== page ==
It is objected that there is much repetition in the Rosary because the Lord’s Prayer and the Hail Mary are said so often; therefore some say it is monotonous.

That reminds me of a woman who came to see me one evening after instructions. She said, “I would never become a Catholic. You say the same words in the Rosary over and over again, and anyone who repeats the same words is never sincere. I would never believe anyone who repeated his words and neither would God.”

I asked her who the man was with her. She said he was her fiancé. I asked: “Does he love you?” “Certainly, he does,” “But how do you know?” “He told me.” “What did he say?”

“He said ‘I love you.'”

“When did he tell you last?”

“About an hour ago.”

“Did he tell you before?”

“Yes, last night.”

“What did he say?”

“I love you.”

“But never before?”

“He tells me every night.”

I said: “Do not believe him. He is repeating; he is not sincere.”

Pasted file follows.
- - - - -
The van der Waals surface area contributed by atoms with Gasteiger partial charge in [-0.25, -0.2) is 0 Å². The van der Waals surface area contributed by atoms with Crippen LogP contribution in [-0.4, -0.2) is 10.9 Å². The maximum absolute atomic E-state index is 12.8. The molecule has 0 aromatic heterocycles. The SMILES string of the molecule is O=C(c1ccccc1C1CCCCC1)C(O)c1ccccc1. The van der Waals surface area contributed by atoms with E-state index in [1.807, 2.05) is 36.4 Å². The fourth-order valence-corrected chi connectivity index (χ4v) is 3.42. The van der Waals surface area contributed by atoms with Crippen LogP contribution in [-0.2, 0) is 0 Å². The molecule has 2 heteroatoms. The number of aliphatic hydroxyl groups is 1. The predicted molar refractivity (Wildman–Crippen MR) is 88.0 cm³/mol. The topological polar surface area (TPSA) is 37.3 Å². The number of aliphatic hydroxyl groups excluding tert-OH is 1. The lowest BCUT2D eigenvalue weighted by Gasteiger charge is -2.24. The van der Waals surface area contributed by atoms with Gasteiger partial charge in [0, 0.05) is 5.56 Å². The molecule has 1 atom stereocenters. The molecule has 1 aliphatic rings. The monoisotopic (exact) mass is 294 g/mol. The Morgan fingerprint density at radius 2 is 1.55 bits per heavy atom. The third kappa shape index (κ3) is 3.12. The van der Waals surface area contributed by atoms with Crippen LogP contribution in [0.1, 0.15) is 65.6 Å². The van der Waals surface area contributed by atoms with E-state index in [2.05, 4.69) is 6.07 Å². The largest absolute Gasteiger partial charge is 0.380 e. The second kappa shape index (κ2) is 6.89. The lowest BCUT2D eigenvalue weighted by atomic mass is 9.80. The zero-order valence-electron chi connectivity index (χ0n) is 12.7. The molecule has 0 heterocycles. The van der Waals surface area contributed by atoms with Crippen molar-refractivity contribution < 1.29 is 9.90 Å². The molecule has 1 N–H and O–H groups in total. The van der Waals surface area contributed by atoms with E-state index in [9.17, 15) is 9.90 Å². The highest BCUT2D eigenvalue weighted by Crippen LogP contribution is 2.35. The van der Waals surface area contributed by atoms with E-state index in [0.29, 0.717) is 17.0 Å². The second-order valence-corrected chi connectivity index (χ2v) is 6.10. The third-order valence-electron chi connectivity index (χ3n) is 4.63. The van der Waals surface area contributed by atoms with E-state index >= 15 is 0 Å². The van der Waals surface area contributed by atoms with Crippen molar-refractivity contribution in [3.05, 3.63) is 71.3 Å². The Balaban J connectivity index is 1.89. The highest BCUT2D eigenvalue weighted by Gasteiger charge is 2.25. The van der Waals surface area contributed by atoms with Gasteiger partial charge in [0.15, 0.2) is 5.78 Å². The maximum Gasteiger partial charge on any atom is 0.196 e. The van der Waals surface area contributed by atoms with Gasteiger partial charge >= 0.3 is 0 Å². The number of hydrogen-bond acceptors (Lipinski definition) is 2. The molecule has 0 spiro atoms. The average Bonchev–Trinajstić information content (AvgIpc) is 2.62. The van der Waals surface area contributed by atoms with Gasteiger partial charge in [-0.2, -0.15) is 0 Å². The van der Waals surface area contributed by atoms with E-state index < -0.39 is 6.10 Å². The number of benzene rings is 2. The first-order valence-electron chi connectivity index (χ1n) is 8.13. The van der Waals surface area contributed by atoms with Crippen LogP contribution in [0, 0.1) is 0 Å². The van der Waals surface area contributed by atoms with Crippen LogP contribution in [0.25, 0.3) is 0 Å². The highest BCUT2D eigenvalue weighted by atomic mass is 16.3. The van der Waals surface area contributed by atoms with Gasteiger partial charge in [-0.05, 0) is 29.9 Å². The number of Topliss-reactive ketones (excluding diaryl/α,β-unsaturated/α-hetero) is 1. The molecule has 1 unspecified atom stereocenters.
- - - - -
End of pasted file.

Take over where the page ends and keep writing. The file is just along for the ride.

The beautiful truth is that there is no repetition in, “I love you.” Because there is a new moment of time, another point inn space, the words do not mean the same as they did at another time or space.

Love is never monotonous in the uniformity of its expression. The mind is infinitely variable in its language, but the heart is not. The heart of a man, in the face of the woman he loves, is too poor to translate the infinity of his affection into a different word. So the heart takes one expression, “I love you,” and in saying it over and over again, it never repeats. It is the only real news in the universe. That is what we do when we say the Rosary, we are saying to God, the Trinity, to the Incarnate Saviour, to the Blessed Mother: “I love you, I love you, I love you.”

Each time it means something different because, at each decade, our mind is moving to a new demonstration of the Saviour’s love.

The Rosary is the best therapy for these distraught, unhappy, fearful, and frustrated souls, precisely because it involves the simultaneous use of three powers: the physical, the vocal, and the spiritual, and in that order.

The Rosary is the book of the blind, where souls see and there enact the greatest drama of love the world has ever known; it is the book of the simple, which initiates them into mysteries and knowledge more satisfying than the education of other men; it is the book of the aged, whose eyes close upon the shadow of this world, and open on the substance of the next. The power of the Rosary is beyond description.”